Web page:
The Art of the Middle East Including Persia, Mesopotamia and Palestine

By Leonard Woolley | Go to book overview
Save to active project

FOREWORD

When the publishers paid me the compliment of asking me to write this book I was induced to accept by the fact that it was to be lavishly illustrated throughout in full colour. Now that the text is written I have the unhappy conviction that for the public too the attraction will consist in the illustrations alone.

To many readers a large proportion of the pictures will be familiar. That was inevitable, because those objects which best represent the art of their period have necessarily figured in other books; their being reproduced here in colour may redeem them from banality. Some readers may be shocked by the omission of their favourite masterpieces; but room had to be left for monuments illustrating the art of times or regions less well known. In the wide field which the book attempts to cover there are familiar tracts and tracts of which we are more or less ignorant: where actual remains are abundant and of artistic merit it is tempting to go overmuch into detail and the risk is that we miss seeing the wood for the trees; where objects happen to be few and of less intrinsic worth it is only too easy to overlook the importance they may possess for the history of art -- perhaps the art of another age and of a different land. I have tried to select such documents as best illumine my text, even at the cost of rejecting much that was in itself attractive.

For some of the photographs I am indebted to the generosity of my friend Sir Julian Huxley, for many I have to thank the technical skill of Mr. J. Skeel and M. J. A. Lavaud and, not least, the kindness of the Directors of the museums who have allowed the objects in their charge to be photographed for me -- the Directors of the British Museum, of the Louvre, of the Museums of Damascus, Baghdad, Beirut, Ankara, Istanbul, Philadelphia, Kansas, Chicago, Yale and the Villa Giulia.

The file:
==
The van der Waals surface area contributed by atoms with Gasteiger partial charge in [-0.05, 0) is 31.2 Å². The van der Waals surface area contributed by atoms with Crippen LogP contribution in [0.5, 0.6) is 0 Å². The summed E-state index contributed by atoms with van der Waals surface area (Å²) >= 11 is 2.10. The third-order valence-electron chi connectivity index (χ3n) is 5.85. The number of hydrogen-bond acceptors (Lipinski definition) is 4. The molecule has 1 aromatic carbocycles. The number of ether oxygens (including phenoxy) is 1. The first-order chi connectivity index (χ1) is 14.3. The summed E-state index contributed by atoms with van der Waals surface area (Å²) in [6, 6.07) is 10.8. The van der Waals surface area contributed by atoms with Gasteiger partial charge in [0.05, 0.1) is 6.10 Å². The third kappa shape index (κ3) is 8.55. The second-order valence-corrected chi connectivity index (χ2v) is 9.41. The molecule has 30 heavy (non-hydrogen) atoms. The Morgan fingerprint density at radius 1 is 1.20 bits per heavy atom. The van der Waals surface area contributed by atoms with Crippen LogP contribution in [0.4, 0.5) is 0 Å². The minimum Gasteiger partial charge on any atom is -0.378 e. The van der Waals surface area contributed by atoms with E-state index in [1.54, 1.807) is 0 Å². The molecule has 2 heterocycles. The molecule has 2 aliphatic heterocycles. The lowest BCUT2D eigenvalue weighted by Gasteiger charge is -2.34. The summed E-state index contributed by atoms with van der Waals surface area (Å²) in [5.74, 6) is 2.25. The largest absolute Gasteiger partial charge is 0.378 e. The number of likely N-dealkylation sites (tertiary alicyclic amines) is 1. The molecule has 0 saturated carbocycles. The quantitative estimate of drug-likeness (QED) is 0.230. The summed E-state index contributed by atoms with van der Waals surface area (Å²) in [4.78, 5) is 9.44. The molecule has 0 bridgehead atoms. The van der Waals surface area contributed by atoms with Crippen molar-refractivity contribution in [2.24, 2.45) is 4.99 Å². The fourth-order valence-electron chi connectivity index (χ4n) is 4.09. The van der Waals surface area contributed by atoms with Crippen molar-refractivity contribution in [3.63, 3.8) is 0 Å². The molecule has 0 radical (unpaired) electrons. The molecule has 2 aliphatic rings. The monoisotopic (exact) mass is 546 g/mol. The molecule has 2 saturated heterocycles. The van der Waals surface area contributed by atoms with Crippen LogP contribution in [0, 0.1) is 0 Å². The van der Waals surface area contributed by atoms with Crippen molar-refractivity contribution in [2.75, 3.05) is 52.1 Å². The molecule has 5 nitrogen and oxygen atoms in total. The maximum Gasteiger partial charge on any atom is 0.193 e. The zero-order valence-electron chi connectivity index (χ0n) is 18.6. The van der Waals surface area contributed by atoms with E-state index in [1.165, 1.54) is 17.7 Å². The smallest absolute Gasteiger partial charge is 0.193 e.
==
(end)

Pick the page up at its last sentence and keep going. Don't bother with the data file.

Lastly I would express my gratitude to Herr Holle for the labour he has spent upon a book which in its production at any rate is a model of what such a book should be. Leonard Woolley

-13-

Notes for this page

Add a new note
If you are trying to select text to create highlights or citations, remember that you must now click or tap on the first word, and then click or tap on the last word.
Loading One moment ...
Project items
Notes
Cite this page

Cited page

Style
Citations are available only to our active members.
Sign up now to cite pages or passages in MLA, APA and Chicago citation styles.

Cited page

Bookmark this page
The Art of the Middle East Including Persia, Mesopotamia and Palestine
Settings

Settings

Typeface
Text size Smaller Larger
Search within

Search within this book

Look up

Look up a word

  • Dictionary
  • Thesaurus
Please submit a word or phrase above.
Print this page

Print this page

Why can't I print more than one page at a time?

While we understand printed pages are helpful to our users, this limitation is necessary to help protect our publishers' copyrighted material and prevent its unlawful distribution. We are sorry for any inconvenience.
Full screen
/ 259

matching results for page

Cited passage

Style
Citations are available only to our active members.
Sign up now to cite pages or passages in MLA, APA and Chicago citation styles.

Cited passage

Welcome to the new Questia Reader

The Questia Reader has been updated to provide you with an even better online reading experience.  It is now 100% Responsive, which means you can read our books and articles on any sized device you wish.  All of your favorite tools like notes, highlights, and citations are still here, but the way you select text has been updated to be easier to use, especially on touchscreen devices.  Here's how:

1. Click or tap the first word you want to select.
2. Click or tap the last word you want to select.

OK, got it!

Thanks for trying Questia!

Please continue trying out our research tools, but please note, full functionality is available only to our active members.

Your work will be lost once you leave this Web page.

For full access in an ad-free environment, sign up now for a FREE, 1-day trial.

Already a member? Log in now.

Are you sure you want to delete this highlight?